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News Article | April 18, 2017
Site: news.europawire.eu

STOCKHOLM, 18-Apr-2017 — /EuropaWire/ — Skanska is investing USD 360M, about SEK 3.2 billion, in an office project in Houston, USA. The construction contract is worth USD 151M, about SEK 1.3 billion, which will be included in the U.S. order bookings for the first quarter of 2017. Skanska will develop and build a new 35-story office tower in a prime downtown Houston location with about 72,500 square meters of office space and 2,400 square meters of rentable retail space. The project includes an 11-level parking garage. The anchor tenant is Bank of America, who will occupy about 20,000 square meters after completion. The office is the first project in Houston development to reach LEED v4 Platinum precertification from the U.S. Green Building Council (USGBC). The building will use 25 percent less energy than typical facilities. Skanska will begin construction in April 2017 and expects to complete construction in the second quarter of 2019. Skanska USA Commercial Development has invested about USD 1.5 billion, about SEK 13 billion, in projects since 2009 and has developed corporate headquarters for Brooks Sports, PwC and Tommy Bahama. Skanska is one of the leading development and construction companies in USA, specialized in building construction, civil infrastructure and developing commercial properties in select U.S. markets. Skanska also offers services in public-private partnerships. Skanska USA had sales of SEK 59 billion in 2016 and had about 9,300 employees in its operations.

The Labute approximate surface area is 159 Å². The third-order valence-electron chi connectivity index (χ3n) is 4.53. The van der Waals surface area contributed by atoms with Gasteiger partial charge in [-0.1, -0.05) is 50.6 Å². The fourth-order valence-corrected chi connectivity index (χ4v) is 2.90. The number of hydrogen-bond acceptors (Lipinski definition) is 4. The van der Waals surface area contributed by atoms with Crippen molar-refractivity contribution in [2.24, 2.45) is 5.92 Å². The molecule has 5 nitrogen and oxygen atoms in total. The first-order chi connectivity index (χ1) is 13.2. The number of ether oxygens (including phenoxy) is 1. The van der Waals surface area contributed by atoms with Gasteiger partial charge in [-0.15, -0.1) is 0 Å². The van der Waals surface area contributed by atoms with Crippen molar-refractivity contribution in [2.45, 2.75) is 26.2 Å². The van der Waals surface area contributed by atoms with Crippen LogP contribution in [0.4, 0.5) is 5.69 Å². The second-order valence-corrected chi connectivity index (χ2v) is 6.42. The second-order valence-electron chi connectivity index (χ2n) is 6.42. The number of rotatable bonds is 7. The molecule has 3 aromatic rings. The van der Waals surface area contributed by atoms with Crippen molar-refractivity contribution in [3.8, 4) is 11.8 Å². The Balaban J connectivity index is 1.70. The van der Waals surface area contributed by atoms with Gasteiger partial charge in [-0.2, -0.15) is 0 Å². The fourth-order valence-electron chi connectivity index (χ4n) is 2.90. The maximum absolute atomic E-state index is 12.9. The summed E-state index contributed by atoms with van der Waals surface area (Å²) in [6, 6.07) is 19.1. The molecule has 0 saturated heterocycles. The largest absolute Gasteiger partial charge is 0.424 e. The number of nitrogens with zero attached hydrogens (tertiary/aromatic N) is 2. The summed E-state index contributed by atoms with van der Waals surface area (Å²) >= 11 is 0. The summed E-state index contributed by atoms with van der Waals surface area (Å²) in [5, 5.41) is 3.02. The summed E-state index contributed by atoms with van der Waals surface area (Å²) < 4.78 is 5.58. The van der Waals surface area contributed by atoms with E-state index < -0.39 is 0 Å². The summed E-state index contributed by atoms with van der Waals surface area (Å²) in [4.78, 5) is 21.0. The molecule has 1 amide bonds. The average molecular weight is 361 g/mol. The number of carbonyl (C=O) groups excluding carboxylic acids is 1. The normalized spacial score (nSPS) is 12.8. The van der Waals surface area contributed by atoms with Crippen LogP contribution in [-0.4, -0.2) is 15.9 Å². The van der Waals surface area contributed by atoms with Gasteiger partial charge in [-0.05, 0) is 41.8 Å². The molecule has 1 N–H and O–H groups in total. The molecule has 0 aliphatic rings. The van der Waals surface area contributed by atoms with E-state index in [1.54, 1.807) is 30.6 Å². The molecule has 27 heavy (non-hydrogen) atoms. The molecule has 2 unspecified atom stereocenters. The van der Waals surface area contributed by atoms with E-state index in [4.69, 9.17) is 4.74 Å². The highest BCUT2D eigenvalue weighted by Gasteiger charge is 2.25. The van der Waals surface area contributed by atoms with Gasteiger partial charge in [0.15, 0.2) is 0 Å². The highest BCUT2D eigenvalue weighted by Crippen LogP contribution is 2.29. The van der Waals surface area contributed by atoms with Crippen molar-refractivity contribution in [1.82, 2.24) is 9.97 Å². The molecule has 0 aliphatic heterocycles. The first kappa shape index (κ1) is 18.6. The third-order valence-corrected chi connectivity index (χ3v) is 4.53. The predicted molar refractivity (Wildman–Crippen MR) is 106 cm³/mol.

News Article | April 24, 2017
Site: www.rdmag.com